Africa, Nigeria, Human Rights

Being gay in Nigeria: North or South? Stoning or Jail?

Nowadays, LGBTQ rights in Nigeria are being strongly restricted. Most of the population of Nigeria (97%) think that a relationship between two women or two men is amoral and against the rules of society.

Such kind of negative opinion towards homosexuals is criticized by different organisations that defend human rights, for example, the United Nations. In the West, LGBTQ people are more equal and less isolated from society.

Being gay in Nigeria is not only neglected by society, even worse, in the northern 12 states of Nigeria, punishment for same-sex sexual activity is death by stoning. Somehow, in southern Nigeria homosexuals are not sentenced to death, southern law, Criminal Code of 1990, says that maximum penalty for this kind of action is 14 years of imprisonment.

Because of harassment, public shaming or homophobic laws, the LGBTQ community in Nigeria are so scared of revealing their faces that almost everyone of them in front of cameras speak with only covered faces and changed voices. Nigerians want their voice to reach us, they describe the discrimination they have to bear in their everyday life. They call us to help and defend their human rights while their government stubbornly denies them.

In Nigeria, people consider homosexuality as a curse or the worst crime possible. One of the anonymous respondents said that he had to lock away his difference but it was against his strength. They can’t open up their feelings or their difference with their family or friends because none of them would have forgiven them. As the survey has shown most of the attacks against homosexuals came from their own family and relatives (precisely 73%).

Attitude towards gays in Nigeria is extremely offensive and discriminative. For example, one gay man shared a story that happened to him. Policemen stopped him and forced him to show his text messages on his phone. They read his conversation with his ex-boyfriend. After that they took him to the station and demanded money from him, otherwise they would let his family know about his different orientation. As he said himself, he is not the only one who has become a victim of police, many others are also being discriminated by policemen. They usually have to pay a kind of bribes such as 5000-10000 naira, which is approximately between $30-60 dollars.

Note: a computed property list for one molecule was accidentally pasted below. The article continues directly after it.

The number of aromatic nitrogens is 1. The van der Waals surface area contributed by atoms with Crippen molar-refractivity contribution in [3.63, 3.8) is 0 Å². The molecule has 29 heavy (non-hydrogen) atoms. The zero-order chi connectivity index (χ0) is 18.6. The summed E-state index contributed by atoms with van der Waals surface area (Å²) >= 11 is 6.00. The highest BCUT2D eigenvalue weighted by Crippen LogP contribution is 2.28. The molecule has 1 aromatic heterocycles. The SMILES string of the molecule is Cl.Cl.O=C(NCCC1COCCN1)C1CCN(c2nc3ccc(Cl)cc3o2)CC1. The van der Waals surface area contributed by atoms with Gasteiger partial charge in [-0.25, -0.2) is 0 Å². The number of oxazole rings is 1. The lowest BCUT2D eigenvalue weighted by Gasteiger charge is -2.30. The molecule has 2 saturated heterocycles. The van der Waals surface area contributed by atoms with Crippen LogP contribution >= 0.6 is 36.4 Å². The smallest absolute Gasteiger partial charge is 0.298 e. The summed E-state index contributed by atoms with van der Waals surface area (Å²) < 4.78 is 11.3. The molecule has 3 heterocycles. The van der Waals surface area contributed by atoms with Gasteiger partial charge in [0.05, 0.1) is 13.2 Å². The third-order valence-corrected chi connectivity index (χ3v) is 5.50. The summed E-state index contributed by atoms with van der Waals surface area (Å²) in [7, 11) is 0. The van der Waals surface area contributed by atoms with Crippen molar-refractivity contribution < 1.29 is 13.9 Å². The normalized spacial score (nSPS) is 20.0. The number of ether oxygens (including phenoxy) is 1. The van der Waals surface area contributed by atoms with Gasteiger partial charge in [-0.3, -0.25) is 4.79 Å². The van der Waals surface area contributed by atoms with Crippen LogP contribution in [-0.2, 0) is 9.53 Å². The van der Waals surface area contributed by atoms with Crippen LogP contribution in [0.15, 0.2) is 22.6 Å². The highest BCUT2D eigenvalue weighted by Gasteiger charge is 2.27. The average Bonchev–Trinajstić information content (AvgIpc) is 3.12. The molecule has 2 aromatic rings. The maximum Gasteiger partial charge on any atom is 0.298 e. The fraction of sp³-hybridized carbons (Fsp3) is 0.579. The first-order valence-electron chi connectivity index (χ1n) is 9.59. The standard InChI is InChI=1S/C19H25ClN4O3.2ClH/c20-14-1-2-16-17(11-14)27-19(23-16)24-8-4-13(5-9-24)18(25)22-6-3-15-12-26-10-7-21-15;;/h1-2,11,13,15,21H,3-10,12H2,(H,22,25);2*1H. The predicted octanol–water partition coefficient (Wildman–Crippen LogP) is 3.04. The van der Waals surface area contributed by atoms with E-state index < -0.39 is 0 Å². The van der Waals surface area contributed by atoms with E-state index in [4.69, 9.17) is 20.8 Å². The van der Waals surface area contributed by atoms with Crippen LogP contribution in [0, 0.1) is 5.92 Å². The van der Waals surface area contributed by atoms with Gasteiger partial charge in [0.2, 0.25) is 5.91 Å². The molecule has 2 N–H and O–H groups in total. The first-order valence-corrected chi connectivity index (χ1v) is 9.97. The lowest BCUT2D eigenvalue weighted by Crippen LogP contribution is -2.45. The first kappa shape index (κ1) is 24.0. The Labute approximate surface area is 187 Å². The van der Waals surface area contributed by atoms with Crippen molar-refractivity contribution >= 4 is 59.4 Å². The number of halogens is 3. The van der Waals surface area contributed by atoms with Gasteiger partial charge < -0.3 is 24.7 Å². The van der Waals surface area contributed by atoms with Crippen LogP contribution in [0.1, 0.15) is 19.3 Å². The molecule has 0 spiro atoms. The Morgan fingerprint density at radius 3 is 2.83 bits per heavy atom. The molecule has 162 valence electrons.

Will LGBTQ people in Nigeria ever find relief or acceptance from law and society? A LGBTQ rights and HIV activist, Bisi Alimi, said that in his opinion, it will take 20 years to demand for non-discriminative law for homosexuals in Nigeria. He also says that total social acceptance won’t happen in just 50 or 60 years. This kind of change needs a great evolution of moral values. Members of society must realise that punishing a person because of his different orientation is the greatest discrimination of human rights. The Universal Declaration of Human Rights says that we all are equal, regardless what race we belong to, or what is our orientation, law must protect everyone.

What surprised me the most from Bisi Alimi’s speech was when he said that “homosexuality is not external to African culture”. He says that the first law prohibiting same-sex relationships appeared during colonisation, Alimi points to the Bible, as a western text that justified Same Sex Marriage Prohibition Act, which was passed in 2013 and enacted in 2014. From this point of view, roots of anti-homosexual laws doesn’t come from Africa, but from the West. Bisi Alimi is the first among the few men who showed up in public and openly declared their “gay status”.

Nigerian law against homosexuals provides harsh penalties not only for homosexuals but also for people who “encourage” gay clubs or organizations. Even those groups created in order to combat AIDS among gays.

Nigeria’s discriminative, anti-homosexual law has been criticized by countries such as Canada, Britain and the United States. They blame the Nigerian government for the law restricting people’s freedom.

Unfortunately, HIV is widely spread across Nigeria, in fact, the country has the second largest HIV epidemic in the world. There are approximately 3.4 million people infected with HIV. Because of the Nigerian discriminative law against homosexuals, they don’t have access to a decent medical treatment for HIV. This way, the government restricts not only homosexuals’ freedom but their right to live as well.

It must be emphasized that according to the survey in 2015, the number of people against homosexuality in Nigeria have decreased from 97% to 87%. But still, the law is harsh and acts against human rights, there’s no relief or pardon for people of different orientation.

About Mariam Nebieridze

Mariam is from Georgia (the country), she is 18 years old and studies law at Tbilisi State University. She spends most of her time studying, reading and writing. Mariam loves reading and researching so if anything interests me, she does her best to get more and more information about that subject. Most of all, she loves art and history, and she's also interested in modern political issues and international relations. Reading, writing and listening to music — these are what shape her personality.

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